Crowd Gathers Downtown to Support Late Tai Chi Grandmaster

Martial arts devotees came together at City Plaza on Sunday to practice tai chi in memory of the late Lenny Vavallette in what was dubbed Sifu Lenny Day.

The gathering was organized by Vavallette’s martial arts successor, Farshad Azad, the owner of Azad’s Martial Arts Family Center in Chico.

Doing tai chi in the park on what would have been Vavallette’s 95th birthday was the perfect way to honor him, Azad said.

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Participants focus and work their way through a tai chi exercise, lead by Grandmaster Azad, on Sunday as part of an event in City Plaza to honor the memory of late martial arts teacher Sifu Lenny Vavallette. Photo Credit: James Groh

“(Sifu Lenny would have been) all smiles today,” Azad said.

Tai chi is a form of martial arts that focuses on breathing, posture and fluid body movements to achieve internal relaxation and strength. It is a roughly 700-year-old art form originated in China by a man named Chang Sen Feng.

There are multiple schools of tai chi, but on Sifu Lenny Day, it was a style derived from Shaolin Kung Fu that participants were learning.

People of all types, including students, friends, children and random bystanders, contributed to making the day a success.

The diverse crowd that attended was very fitting, said David Gantt, a longtime student of Azad’s and friend of Vavallette’s.

“Sifu Lenny had a spirit to share knowledge,” Gantt said.

“Sifu” and “grandmaster” are honorary titles given to martial arts teachers once they have achieved a certain level of mastery.

Vavallette served as a United States Air Force pilot and acrobatic instructor. He owned his own helicopter business, mined for jade and took countless trips to China, gaining the respect and admiration of many martial arts masters.

He died on Christmas Day in 2011 at the age of 91.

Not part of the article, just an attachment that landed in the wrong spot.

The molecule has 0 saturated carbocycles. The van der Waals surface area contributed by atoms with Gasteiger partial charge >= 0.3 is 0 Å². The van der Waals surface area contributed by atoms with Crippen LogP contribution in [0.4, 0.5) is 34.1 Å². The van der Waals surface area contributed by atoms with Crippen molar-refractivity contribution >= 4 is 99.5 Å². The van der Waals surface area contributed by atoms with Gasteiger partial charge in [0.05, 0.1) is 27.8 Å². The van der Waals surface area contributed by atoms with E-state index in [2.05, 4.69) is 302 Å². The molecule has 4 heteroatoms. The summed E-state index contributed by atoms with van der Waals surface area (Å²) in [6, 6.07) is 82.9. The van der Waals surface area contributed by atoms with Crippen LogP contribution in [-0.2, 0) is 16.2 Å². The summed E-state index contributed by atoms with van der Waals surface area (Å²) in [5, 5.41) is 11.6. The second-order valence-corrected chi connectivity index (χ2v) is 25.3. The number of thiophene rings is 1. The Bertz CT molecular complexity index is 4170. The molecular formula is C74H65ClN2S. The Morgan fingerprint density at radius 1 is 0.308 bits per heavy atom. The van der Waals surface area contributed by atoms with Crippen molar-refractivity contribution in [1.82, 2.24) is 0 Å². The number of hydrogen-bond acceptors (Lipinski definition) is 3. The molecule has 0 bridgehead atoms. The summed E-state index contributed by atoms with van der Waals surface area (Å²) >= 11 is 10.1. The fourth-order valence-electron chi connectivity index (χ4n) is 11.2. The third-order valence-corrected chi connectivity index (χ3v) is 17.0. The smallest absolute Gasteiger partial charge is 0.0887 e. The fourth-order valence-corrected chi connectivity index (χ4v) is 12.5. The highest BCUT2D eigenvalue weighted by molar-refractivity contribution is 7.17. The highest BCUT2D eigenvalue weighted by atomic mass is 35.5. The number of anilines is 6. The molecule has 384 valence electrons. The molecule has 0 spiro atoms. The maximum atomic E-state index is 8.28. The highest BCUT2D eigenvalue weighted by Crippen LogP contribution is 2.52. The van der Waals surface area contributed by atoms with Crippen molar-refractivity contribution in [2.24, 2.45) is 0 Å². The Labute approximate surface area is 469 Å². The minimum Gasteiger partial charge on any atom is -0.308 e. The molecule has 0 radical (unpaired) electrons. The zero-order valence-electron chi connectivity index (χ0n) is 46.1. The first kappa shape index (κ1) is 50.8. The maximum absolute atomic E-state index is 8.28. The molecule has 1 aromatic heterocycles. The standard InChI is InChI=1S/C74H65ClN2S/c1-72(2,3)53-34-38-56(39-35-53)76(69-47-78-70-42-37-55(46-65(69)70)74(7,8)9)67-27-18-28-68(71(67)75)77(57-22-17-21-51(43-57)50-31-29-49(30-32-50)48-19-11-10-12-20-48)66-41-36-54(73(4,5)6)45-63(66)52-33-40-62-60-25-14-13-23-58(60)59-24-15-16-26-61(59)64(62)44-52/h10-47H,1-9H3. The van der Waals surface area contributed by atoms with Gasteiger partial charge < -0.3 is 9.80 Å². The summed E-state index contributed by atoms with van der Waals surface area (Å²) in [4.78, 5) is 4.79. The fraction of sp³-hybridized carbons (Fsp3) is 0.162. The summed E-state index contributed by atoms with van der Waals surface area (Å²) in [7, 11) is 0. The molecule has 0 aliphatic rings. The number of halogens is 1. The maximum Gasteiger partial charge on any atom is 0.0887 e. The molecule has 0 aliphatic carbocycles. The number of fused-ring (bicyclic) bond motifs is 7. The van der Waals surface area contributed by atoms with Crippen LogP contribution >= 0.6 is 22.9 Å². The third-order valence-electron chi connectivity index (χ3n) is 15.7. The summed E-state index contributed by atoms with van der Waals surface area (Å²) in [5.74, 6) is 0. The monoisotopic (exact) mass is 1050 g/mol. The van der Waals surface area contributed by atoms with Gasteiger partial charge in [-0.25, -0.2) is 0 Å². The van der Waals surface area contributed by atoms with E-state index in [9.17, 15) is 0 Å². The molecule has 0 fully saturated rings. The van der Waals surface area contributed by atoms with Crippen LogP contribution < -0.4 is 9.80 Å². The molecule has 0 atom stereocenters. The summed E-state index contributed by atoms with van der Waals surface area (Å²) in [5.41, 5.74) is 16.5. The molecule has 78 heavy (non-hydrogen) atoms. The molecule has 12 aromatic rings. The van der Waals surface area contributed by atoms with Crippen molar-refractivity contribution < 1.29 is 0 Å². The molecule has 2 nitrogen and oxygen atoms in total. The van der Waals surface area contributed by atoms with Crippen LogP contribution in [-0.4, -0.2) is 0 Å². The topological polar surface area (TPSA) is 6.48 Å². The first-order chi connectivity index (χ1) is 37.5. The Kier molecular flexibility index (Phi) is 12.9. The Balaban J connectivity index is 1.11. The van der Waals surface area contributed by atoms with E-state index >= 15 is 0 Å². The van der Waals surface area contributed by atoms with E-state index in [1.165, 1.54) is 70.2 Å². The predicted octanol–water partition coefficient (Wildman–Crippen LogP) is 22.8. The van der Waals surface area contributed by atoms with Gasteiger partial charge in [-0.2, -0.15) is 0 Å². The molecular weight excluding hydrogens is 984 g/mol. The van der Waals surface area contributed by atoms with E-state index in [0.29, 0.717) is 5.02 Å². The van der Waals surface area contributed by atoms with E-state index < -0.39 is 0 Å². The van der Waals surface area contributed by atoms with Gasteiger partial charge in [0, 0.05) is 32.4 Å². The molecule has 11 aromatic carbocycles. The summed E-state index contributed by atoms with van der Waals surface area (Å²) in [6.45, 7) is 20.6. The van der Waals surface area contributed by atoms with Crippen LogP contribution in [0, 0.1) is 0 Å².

At the memorial, participants learned a variety of tai chi routines. Azad taught the group a basic step in the beginning and by the end of the day, it had progressed into a technical walk that involved the entire body.

Vavallette’s love for teaching was second to none, said Curtis Lemire, one of Azad’s students. Sometimes Vavallette would randomly show up to Lemire’s taekwondo class and teach the lesson in place of Azad.

Lemire, who had never done tai chi before, said he had a blast and was able to learn quickly.

“It was a great way to honor him,” he said.

Martial arts in the plaza did not come as an impromptu decision. A morning of tai chi in the park had been something Vavallette planned on doing for a while but was never able to coordinate, Azad said.

“It was successful in many ways,” Azad said. “It brought peace and balance to the park.”

Balance is a core tenant of tai chi and something that Azad wanted to achieve in addition to bringing people together to celebrate his teacher’s life, he said.

City Plaza, which is frequented by drug abusers and the homeless, has not been the most welcoming place as of late, Azad said.

“Too much yin,” he said, referencing the Chinese philosophy known as yin and yang.

Azad wanted to infuse positive energy and good vibes into the park to reclaim it for the people, he said.

He wanted to bring the yang.

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